Flint’s liberal Mayor Karen Weaver has been accused of using the Flint water crisis for personal gain by illegally ordering employees to re-direct donations to a political fund she controlled.
Now those former city employees have turned whistleblowers and are speaking out about the shameful corruption they claim they saw at Flint city hall.
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At the center of the corruption scandal are Jody Lundquist and Natasha Henderson, the city’s former chief financial officer and city administrator.
A huge amount of charitable donations rolled into Flint after Mayor Weaver used her emergency declaration during the peak of the water crisis in 2015 to ask for money from charitable donors to help the city’s residents.
Where this money went is at the heart of the scandal. According to the the city hall whistleblowers, Mayor Weaver directed staff to quietly funnel donations meant for the city into her new account, which made them very uncomfortable.
After Henderson began asking questions about how the donated funds were being handled, she was fired by the Democrat mayor.
“Mayor Karen Weaver asked employees to redirect charitable donors to a nonprofit fund she created shortly after taking office in 2015, an ex-city official testified during a federal whistleblower trial in Detroit on Wednesday,” MLive reported.
The Democrat mayor, of course, is denying the allegations and doing her best to deflect the public relations nightmare, but many observers aren’t buying her story.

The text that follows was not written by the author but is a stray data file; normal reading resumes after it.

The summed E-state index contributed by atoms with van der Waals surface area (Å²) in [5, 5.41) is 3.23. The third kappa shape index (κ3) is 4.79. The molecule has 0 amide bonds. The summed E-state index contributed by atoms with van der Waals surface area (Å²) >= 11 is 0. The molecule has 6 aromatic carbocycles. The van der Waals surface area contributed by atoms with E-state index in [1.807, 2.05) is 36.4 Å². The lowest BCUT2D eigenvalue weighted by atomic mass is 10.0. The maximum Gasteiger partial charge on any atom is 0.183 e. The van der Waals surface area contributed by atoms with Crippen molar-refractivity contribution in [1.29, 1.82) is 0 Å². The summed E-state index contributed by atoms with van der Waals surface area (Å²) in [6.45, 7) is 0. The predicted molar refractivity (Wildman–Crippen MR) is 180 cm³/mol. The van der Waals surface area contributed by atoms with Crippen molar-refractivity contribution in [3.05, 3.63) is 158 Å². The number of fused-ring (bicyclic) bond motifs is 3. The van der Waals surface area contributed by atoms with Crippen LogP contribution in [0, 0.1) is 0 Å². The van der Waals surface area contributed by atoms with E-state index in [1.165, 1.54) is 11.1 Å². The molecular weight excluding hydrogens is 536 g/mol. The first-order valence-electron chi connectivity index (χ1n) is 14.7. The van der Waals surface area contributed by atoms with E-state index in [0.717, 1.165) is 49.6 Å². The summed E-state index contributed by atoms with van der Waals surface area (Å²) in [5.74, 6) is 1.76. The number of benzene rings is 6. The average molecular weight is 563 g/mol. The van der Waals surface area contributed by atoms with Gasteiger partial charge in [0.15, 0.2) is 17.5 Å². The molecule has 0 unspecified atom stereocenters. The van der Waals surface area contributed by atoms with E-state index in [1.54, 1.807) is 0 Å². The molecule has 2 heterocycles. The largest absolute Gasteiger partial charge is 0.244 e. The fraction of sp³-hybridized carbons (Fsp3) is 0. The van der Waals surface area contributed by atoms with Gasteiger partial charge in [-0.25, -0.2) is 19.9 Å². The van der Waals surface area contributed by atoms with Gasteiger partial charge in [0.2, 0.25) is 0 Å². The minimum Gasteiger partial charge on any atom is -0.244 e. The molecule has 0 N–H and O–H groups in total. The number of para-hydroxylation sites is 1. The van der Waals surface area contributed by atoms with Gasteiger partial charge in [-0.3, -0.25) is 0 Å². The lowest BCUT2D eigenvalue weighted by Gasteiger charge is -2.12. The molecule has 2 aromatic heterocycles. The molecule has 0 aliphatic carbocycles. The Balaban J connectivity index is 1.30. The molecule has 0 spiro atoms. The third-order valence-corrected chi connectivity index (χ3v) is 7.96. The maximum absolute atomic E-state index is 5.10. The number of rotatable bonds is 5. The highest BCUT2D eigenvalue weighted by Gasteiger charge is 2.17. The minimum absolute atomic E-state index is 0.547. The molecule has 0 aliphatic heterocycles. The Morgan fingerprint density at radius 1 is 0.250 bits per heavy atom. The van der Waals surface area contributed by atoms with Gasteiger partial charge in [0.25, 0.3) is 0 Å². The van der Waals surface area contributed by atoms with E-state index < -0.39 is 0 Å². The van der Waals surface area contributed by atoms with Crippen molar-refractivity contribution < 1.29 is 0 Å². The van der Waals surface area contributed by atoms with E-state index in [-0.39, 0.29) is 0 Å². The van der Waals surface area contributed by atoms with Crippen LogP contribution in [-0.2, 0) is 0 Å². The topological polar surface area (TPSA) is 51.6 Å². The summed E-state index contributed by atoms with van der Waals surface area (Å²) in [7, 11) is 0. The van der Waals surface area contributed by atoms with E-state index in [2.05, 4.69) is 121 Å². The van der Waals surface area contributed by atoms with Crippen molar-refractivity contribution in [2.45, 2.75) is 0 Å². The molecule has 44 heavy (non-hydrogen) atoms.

“They got slick,” community activist Arthur Woodson bluntly told MLive. “They were trying to steal the money.”
Slick is an understatement. If the whistleblowers’ accusations are correct, the Democrat mayor is guilty of one of the most cynical and craven political maneuvers in living memory.
“By January 2016, Weaver, who was elected and took office the previous November, created her nonprofit, Caring for Flint,” explained MLive. But there were red flags from the start.
“The nonprofit was created as a 527 organization, usually a form of campaign fund created for politicians. Under federal law, a 527 account isn’t required to register or report to the state, can accept direct corporate contributions and is only obliged to report donors and expenditures if contributions exceed $25,000 in a year,” the newspaper continued.
“The termination prompted Henderson, who claims she was fired for pointing out the questionable donation diversion, to file a federal Whistleblower Protection Act lawsuit in May 2016 against Flint and Weaver,” MLive said.
That suit now become a U.S. Sixth Circuit Court of Appeals case, which is still unravelling.
While political corruption exists on both sides of the aisle, there does seem to be a disturbing trend of Democrat leaders using their power to create pay-for-play schemes and line their own pockets, often at the direct expense of their gullible voters.
Hopefully, the truth in this case will be allowed to come out — and at the very least, Flint’s voters will think twice about who they’re electing in the future.
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